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Despite What You Were Told, Diet DOES Impact IBS and IBD

In this blog post, I want to touch on the topic of despite what your doctor said, diet does impact IBS and IBD. I’m someone who has lived with the struggle all the way back to childhood on some level. This has really has given me an appreciation for how challenging both of these conditions can be, and also how tricky they can be to work with from a functional perspective as a practitioner. It is possible to get the symptoms under control with a holistic and nutrition based approach, as long as you're truly identifying the biggest factors impacting why those symptoms are manifesting in the first place. I’d like to touch on how I work with these conditions from a functional perspective, and what I've seen happen in terms of success stories with some of the clients I've worked over the course of time.


Even though IBS affects up to 10% of the world's population, and IBD affects less people than that, I would argue both of these conditions, especially IBD, is quickly growing. The numbers are only getting bigger and bigger as we kind of head into the chronic health crisis we're in in the United States.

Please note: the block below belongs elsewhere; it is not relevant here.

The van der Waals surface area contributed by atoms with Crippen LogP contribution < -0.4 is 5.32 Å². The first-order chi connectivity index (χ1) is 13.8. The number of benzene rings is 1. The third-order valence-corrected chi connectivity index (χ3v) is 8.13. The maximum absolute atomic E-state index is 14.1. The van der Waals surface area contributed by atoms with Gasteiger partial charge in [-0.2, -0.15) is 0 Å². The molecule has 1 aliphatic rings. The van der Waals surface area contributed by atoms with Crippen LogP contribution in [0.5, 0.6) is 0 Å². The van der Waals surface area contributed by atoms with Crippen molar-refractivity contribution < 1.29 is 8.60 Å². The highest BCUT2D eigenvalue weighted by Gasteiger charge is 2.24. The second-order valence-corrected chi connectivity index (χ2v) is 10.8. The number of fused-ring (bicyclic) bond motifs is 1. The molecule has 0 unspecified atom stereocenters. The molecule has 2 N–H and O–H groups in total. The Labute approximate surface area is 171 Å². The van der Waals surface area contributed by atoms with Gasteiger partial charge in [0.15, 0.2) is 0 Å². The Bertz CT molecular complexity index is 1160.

I feel like this can be a tricky population to work with because a lot of people struggling with either IBS or IBD tend to be quite reactive to a lot of foods and supplements. From a functional perspective, one of the ways we try to help support the body back to good function on its own is through supplements, which have to get processed through the digestive system - the very system impacted in these conditions. Because of that, it adds an extra layer of difficulty because the very things we're trying to do to help the body will sometimes trigger symptoms to a greater extent. This can be very hard, especially for a practitioner that's not well-versed in how to work through these types of challenges, or who hasn't personally struggled with IBS or IBD. Therefore, in the functional space the majority of people invested in helping the population struggling with IBS or IBD have gone through their own struggle with one of these two conditions and have a greater degree of confidence in helping this population because they had to personally learn to troubleshoot their own reactions and understand the emotional challenges around just being able to conduct a life in a normal way when symptom flares are happening.